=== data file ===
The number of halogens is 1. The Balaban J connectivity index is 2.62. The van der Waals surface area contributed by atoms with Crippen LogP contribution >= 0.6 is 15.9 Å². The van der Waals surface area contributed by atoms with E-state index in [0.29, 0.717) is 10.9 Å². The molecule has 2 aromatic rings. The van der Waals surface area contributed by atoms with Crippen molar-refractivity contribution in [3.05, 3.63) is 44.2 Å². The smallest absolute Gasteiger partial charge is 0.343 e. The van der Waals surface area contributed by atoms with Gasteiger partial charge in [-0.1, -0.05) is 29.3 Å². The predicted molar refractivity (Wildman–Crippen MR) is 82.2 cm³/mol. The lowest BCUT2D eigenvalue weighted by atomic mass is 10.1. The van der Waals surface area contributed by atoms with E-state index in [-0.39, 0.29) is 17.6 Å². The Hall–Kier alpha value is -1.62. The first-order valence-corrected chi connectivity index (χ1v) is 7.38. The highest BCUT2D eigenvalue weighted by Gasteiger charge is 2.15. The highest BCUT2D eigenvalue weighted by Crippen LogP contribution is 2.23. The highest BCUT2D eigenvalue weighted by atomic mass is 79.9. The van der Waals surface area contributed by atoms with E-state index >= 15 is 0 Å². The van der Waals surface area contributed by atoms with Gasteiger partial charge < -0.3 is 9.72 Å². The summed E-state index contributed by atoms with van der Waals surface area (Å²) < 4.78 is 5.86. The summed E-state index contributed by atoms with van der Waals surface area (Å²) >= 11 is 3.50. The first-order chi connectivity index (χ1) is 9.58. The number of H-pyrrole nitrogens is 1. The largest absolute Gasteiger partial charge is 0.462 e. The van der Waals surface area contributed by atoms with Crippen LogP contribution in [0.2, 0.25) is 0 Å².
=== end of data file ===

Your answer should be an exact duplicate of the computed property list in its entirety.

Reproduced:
The number of halogens is 1. The Balaban J connectivity index is 2.62. The van der Waals surface area contributed by atoms with Crippen LogP contribution >= 0.6 is 15.9 Å². The van der Waals surface area contributed by atoms with E-state index in [0.29, 0.717) is 10.9 Å². The molecule has 2 aromatic rings. The van der Waals surface area contributed by atoms with Crippen molar-refractivity contribution in [3.05, 3.63) is 44.2 Å². The smallest absolute Gasteiger partial charge is 0.343 e. The van der Waals surface area contributed by atoms with Gasteiger partial charge in [-0.1, -0.05) is 29.3 Å². The predicted molar refractivity (Wildman–Crippen MR) is 82.2 cm³/mol. The lowest BCUT2D eigenvalue weighted by atomic mass is 10.1. The van der Waals surface area contributed by atoms with E-state index in [-0.39, 0.29) is 17.6 Å². The Hall–Kier alpha value is -1.62. The first-order valence-corrected chi connectivity index (χ1v) is 7.38. The highest BCUT2D eigenvalue weighted by Gasteiger charge is 2.15. The highest BCUT2D eigenvalue weighted by Crippen LogP contribution is 2.23. The highest BCUT2D eigenvalue weighted by atomic mass is 79.9. The van der Waals surface area contributed by atoms with E-state index >= 15 is 0 Å². The van der Waals surface area contributed by atoms with Gasteiger partial charge < -0.3 is 9.72 Å². The summed E-state index contributed by atoms with van der Waals surface area (Å²) < 4.78 is 5.86. The summed E-state index contributed by atoms with van der Waals surface area (Å²) >= 11 is 3.50. The first-order chi connectivity index (χ1) is 9.58. The number of H-pyrrole nitrogens is 1. The largest absolute Gasteiger partial charge is 0.462 e. The van der Waals surface area contributed by atoms with Crippen LogP contribution in [0.2, 0.25) is 0 Å².